Lectures – Forthcoming

MONDAY 5th JUNE 2017

PROFESSOR AYELET GILBOA

(University of Haifa)

THE EMERGENCE OF ANCIENT ISRAEL AND ITS NEIGHBOURS: ARCHAEOLOGY, HISTORY AND BIBLE

6.00pm – Institute of Archaeology, Lecture Theatre G6, Ground Floor, University College London, 31-34 Gordon Square, London WC1H OPY

Tel Dor
The Phoenician Site of Tel Dor and the 11th century BCE Wenamun Papyrus (Image courtesy of Ayelet Gilboa)

Around 1200 BCE all economic/political structures in the Ancient Near East dramatically collapsed and in the following so called ‘dark age’ several new identities were forged. We will follow these transformations in the Levant, especially the emergence of ancient Israel and its relation to the birth of the Kingdoms of Israel and Judah. Beyond Israel, the consolidation of its neighbours – the Philistines and Phoenicians – since, as usual, neighbouring identities rise in contradistinction to each other.

Professor Ayelet Gilboa is former Chair of the Department of Archaeology at the University of Haifa, where she teaches various courses related to the Archaeology of the Near East in the Bronze and Iron Ages, and archaeological theory and practice. She specializes in Coastal archaeology, Phoenicians, Sea People, and Mediterranean interconnections. She co-directs the Tel Dor Excavations and directs the Tel Shikmona Publication Project –  both sites situated on Israel’s Carmel coast.

Organised jointly with the Institute of Jewish Studies, University College, London

followed by refreshments


MONDAY 26th JUNE 2017 (AGM Lecture)

PROFESSOR JAMES AITKEN

(University of Cambridge)

LIGHT ON THE JEWS OF PTOLEMAIC EGYPT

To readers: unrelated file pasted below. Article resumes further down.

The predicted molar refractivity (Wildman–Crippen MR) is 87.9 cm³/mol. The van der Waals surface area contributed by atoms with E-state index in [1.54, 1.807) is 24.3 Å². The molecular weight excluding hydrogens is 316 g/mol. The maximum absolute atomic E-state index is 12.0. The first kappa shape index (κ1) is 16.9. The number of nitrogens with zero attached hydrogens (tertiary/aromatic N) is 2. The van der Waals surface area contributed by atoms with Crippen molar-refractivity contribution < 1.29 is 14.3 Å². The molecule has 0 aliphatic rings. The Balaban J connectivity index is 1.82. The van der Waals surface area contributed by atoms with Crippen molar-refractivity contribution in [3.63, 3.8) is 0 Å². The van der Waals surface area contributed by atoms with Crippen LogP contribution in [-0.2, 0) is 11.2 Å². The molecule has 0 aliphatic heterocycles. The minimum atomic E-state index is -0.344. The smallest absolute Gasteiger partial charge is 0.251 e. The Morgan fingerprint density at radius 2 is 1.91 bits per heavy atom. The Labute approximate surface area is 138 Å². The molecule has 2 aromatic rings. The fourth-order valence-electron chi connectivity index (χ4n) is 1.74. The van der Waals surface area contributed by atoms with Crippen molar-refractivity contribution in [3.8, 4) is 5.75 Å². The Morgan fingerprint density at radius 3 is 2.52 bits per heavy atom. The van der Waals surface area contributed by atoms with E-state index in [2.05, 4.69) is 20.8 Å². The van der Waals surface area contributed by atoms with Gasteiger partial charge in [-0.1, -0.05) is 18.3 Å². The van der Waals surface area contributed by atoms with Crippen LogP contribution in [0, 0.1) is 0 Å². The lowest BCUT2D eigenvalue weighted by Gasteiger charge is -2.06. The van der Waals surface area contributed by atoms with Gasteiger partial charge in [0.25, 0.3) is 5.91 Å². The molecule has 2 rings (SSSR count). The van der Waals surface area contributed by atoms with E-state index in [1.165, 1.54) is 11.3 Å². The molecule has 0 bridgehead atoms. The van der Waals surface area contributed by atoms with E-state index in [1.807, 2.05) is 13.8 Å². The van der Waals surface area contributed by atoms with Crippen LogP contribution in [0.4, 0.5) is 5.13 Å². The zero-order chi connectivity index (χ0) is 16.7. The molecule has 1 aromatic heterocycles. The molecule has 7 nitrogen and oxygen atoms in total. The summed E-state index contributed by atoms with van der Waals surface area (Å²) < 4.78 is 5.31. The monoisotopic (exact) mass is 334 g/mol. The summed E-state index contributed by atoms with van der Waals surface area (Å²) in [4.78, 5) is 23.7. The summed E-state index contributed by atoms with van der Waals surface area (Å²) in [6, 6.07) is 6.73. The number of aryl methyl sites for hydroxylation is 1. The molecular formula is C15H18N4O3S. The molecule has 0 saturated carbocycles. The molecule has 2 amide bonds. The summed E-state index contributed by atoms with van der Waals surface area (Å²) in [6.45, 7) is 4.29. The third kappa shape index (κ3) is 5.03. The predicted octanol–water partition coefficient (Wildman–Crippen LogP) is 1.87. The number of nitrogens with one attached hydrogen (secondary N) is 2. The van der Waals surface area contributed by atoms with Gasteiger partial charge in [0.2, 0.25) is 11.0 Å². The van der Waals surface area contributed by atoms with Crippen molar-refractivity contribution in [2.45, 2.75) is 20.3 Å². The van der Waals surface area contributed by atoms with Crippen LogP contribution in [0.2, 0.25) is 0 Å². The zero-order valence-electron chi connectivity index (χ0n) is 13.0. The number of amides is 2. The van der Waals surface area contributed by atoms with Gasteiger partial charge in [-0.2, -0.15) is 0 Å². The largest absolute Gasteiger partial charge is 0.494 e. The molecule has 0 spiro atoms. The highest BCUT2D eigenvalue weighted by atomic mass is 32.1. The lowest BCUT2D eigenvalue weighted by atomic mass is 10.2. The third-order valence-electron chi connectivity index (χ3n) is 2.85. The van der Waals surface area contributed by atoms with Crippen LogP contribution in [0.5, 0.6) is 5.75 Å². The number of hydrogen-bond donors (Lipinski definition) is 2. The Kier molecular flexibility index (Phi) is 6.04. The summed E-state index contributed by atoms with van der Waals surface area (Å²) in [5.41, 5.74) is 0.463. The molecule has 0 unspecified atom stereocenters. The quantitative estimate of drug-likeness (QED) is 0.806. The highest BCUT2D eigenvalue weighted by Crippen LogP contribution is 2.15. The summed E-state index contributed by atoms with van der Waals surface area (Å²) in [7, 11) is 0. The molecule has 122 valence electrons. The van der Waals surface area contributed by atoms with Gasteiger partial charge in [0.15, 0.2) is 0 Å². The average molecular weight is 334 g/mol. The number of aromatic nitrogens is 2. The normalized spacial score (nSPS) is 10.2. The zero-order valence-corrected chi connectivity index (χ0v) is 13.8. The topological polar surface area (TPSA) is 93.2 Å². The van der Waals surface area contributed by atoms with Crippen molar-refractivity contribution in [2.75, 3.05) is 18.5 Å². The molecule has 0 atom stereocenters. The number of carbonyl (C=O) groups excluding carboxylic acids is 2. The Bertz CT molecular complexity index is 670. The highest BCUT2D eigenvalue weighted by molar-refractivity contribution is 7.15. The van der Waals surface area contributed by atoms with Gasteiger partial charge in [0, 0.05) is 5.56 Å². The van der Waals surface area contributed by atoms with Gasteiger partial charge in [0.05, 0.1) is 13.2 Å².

6.00pm–Institute of Archaeology, Lecture Theatre G6, Ground Floor, University College London, 31-34 Gordon Square, London WC1H OPY

The Society’s AGM commences at 5.00pm preceding the lecture

Mosaic
Mosaic depiction of Hellenistic Egypt-Image: Courtesy of James Aitken

The Ptolemaic era in Egypt (third to first centuries BCE) was a prosperous time for Jews judging by the literary productivity that can be assigned there. Yet, we know little about the Jewish community in this important period. The slim information we have from inscriptions and papyri has now been supplemented by major finds. Placing the new finds in context, the lecture will show how we might construct a renewed appreciation of the place of Jews in Egyptian society.

James Aitken is Reader in Hebrew and Early Jewish Studies at the Faculty of Divinity, University of Cambridge. His research focuses on Second Temple Judaism, including the use of Hebrew and Greek among Jews. He is currently investigating the origins of the Greek Bible translation in third century BCE Egypt and its place within Egyptian society. Publications include The Semantics of Blessing and Cursing in Ancient Hebrew (2007), No Stone Unturned: Greek Inscriptions and Septuagint Vocabulary (2014) and the T&T Clark Companion to the Septuagint (2015).

Organised jointly with Institute of Archaeology, London

followed by refreshments